The '75 T/A can be a great collectable Pontiac-especially with 455 HO power. To distinguis
As many of us know, 1975 was not a high-water mark for quick cars. Despite the fact that the Trans Am was slower than in years passed, it still flourished sales-wise in a tough climate. Current values on the underrated '75 T/As can make them a shrewd choice as an affordable collectible today.
By 1975, the GTO, Z28, GTX, AMX, Cuda, Challenger, and the real Mustang were all casualties of the musclecar wars. The remaining GSs and 442s were handling packages, the Road Runners' wings were clipped, and the Charger became a luxury car. Even the Trans Am was kicked in the powerplant. When the '75 model press releases came out, not only was the SD-455 gone, but so was the D-port variant. The only Trans Am engine was a 185hp 400, shy 40 horses from the previous year.
Then came some bad press. The March '75 issue of Road Test magazine published "A Bird Without Wings"-a blow-by-blow account of a Trans Am test, wherein its 400, automatic trans, and 2.56 rear conspired to produce a 0-60 time of 11.2 seconds and a quarter-mile e.t. of 17.99 at 79.36 mph. The writer stated that the Pontiac's 4,035-pound curb weight, power-robbing emissions controls, automatic trans, and Bonneville Speed Week rear gears were to blame.
The outlook began to brighten later in the year when Pontiac released the L75 455 H0 Trans Am package that also included special exhaust, a Super T10 four-speed trans, a 3.23 limited-slip rear, metallic brake pads, and a $150 price tag. Output was 200 hp and 300 lb-ft of torque (a loss of 50 hp as compared to the '74 D-port 455). The impact was felt at the strip as Car and Driver testers in "Firebird: Keeping the Flame Alive" revealed in the September issue that their 4,015-pound 455 HO T/A covered the 1,320 in 16.1 seconds at 88.8 mph. It was a vast improvement over the 400 of the same year but well off the mark of past T/As that were flooding the used car market following the recent gas shortage.
The profile was largely unchanged from 1974 save the new rear glass, which improves over-t
Truth be told, the '75 455 HO was not the HO of recent legend. It was more akin to the '74 D-port 455. There was no aluminum intake, no round-port heads, streamlined exhaust manifolds, or 288/302-degree duration 068 cam. In fact, the '75 455 HO shared its 2.11/1.66 valve D-port heads, 273/289-degree duration 067 cam, log-type manifolds, 7.6:1 compression, Y-pipe, and cat converter with other Pontiac lines. Its modest advantage over them was that the 800-cfm Q-jet carb and ignition were dialed in and a special muffler was utilized.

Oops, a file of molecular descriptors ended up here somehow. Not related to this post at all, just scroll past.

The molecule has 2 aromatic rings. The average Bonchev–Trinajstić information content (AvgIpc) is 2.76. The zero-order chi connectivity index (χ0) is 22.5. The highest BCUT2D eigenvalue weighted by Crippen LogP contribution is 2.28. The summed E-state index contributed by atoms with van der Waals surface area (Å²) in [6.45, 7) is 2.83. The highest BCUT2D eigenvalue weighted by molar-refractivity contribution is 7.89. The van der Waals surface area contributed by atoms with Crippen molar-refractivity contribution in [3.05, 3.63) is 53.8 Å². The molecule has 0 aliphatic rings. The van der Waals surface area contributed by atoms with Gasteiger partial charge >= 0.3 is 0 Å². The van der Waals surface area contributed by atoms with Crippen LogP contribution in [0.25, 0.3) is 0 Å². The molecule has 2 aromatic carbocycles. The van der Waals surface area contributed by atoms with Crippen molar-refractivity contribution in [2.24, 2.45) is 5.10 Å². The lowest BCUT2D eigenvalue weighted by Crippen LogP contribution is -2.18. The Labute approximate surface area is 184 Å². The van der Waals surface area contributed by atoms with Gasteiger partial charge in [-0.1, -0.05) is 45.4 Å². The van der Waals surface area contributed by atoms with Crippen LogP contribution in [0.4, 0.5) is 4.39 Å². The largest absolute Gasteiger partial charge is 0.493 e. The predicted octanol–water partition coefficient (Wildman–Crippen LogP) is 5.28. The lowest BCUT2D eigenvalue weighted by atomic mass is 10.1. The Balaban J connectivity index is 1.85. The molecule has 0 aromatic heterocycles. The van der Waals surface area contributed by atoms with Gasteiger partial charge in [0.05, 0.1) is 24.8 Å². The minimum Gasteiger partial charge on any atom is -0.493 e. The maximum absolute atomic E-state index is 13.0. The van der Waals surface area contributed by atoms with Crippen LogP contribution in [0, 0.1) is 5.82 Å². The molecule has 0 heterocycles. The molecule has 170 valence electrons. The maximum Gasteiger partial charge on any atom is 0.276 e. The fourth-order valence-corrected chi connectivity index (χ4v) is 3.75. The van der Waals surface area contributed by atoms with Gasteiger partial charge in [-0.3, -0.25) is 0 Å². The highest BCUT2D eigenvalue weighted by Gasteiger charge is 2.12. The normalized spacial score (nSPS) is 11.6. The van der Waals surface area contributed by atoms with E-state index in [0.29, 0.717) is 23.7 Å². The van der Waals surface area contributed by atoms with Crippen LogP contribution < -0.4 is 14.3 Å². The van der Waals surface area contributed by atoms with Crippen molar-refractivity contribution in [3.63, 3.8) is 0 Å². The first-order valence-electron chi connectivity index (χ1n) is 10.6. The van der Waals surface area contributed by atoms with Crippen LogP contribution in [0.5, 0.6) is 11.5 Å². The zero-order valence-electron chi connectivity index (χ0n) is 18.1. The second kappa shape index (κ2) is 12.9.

Sure, the 455 T/A was slower than years passed, but keep in mind, there was no serious competition. Buick GSs and Olds 442s could still be had with 455s, but power was down and curb weight was close to 4,300 pounds. The Camaro's 350 four-barrel was wheezing at just 155 hp, and the new Mustang II made a pathetic 134 hp. Therefore, the Bird's crosshairs became fixed on the Corvette, as it would be its only real U.S.-based competitor for the next couple of years.
Not all changes in 1975 were bad, though. Rear visibility was given a boost with the introduction of an all-new rear window that wrapped into the quarters. The HEI ignition was a step forward in ease of maintenance and consistent performance. And, of course, the T/A's handling was still in a class by itself thanks to quick-ratio power steering, 1.25-inch and 0.812-inch front and rear sway bars, and Radial Tuned Suspension with fat GR70-15 tires.
Given its May '75 debut, just 857 455 HO Trans Ams were built that model year; 26,417 came with the 185-horse 400. How much of an advantage was realized by Pontiac in producing a muscle-like T/A when most other Division rivals and competing automakers pulled the plug on their performers? Total T/A production rose to 27,274 in 1975 vs. 10,255 for 1974-that's about a 166 percent increase in sales during a recession year.
Pontiac's 15x7 Rally II wheels were standard and so were the GR70-15 steel-belted radials
King of the hill for the '75 Trans Am was this WX-code 200-horse D-port "455 HO." Though i
Inside the racy Trans Am cabin is a tilt steering column with a Formula wheel and a Super